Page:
The war between DBAs and developers has been raging since the dawn of relational databases. One reason for disagreement comes from developers who want to store their data in JSON because it is fast, standard, and flexible. DBAs cringe when they hear of long text strings being stored in their SQL databases; they cry with concern, “No data validation? No schema binding?”. Is there any hope for these two warring factions to see eye-to-eye? This session will explore the new JSON functionality introduced in SQL Server 2016. We will use T-SQL examples to learn how these functions can be used to parse, create, and modify JSON data. More importantly, we will discuss how to optimize performance when using these functions. By the end of this session DBAs and developers will know how to efficiently work with JSON in SQL Server 2016 and 2017. It will also usher in an era of peace between DBAs and developers… … at least until someone brings up the topics of cursors, NOLOCKs, or Entity Framework.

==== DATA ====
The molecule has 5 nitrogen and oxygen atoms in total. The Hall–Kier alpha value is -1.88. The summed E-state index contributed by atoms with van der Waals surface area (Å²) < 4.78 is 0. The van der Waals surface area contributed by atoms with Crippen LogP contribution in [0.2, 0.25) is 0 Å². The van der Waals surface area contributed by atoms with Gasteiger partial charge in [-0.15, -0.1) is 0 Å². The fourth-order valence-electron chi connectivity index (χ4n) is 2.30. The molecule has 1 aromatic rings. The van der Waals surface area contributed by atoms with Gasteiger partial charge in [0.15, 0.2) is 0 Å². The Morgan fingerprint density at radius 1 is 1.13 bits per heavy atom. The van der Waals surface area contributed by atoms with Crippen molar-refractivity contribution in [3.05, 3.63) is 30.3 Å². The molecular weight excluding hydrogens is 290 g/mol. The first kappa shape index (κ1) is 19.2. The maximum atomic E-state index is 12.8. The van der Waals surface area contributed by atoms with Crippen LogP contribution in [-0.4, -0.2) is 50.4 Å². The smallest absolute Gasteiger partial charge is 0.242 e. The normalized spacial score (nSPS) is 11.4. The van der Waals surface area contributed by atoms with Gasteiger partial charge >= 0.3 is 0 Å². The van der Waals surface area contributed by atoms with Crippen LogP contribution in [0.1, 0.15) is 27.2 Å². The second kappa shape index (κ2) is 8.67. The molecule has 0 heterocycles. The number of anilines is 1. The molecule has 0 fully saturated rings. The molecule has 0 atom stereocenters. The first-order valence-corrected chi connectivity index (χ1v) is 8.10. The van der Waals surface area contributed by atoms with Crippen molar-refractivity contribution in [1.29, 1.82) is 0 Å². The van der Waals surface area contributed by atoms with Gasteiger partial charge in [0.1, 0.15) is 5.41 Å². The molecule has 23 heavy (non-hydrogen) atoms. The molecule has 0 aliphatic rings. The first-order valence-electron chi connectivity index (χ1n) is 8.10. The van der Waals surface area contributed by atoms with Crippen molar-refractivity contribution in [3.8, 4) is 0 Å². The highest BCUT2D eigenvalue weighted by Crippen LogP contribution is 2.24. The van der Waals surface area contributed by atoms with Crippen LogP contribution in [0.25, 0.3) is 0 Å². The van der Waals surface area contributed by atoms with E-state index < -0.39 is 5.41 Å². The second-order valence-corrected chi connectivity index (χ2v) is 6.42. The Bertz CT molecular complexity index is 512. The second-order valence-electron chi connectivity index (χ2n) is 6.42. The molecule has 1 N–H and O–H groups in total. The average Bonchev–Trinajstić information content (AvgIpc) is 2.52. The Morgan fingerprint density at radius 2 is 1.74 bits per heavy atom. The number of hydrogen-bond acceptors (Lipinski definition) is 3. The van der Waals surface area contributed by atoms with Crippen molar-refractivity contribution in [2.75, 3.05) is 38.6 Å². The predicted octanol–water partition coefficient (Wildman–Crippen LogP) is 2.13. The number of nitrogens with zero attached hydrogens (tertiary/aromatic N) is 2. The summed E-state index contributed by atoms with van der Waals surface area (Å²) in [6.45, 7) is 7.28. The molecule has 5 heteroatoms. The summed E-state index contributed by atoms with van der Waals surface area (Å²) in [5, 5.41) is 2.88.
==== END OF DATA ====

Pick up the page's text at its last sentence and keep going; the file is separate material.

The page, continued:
Bert is a business intelligence developer from Cleveland, Ohio. He loves making SQL Server run fast and enjoys helping others learn to be self-sufficient SQL problem solvers.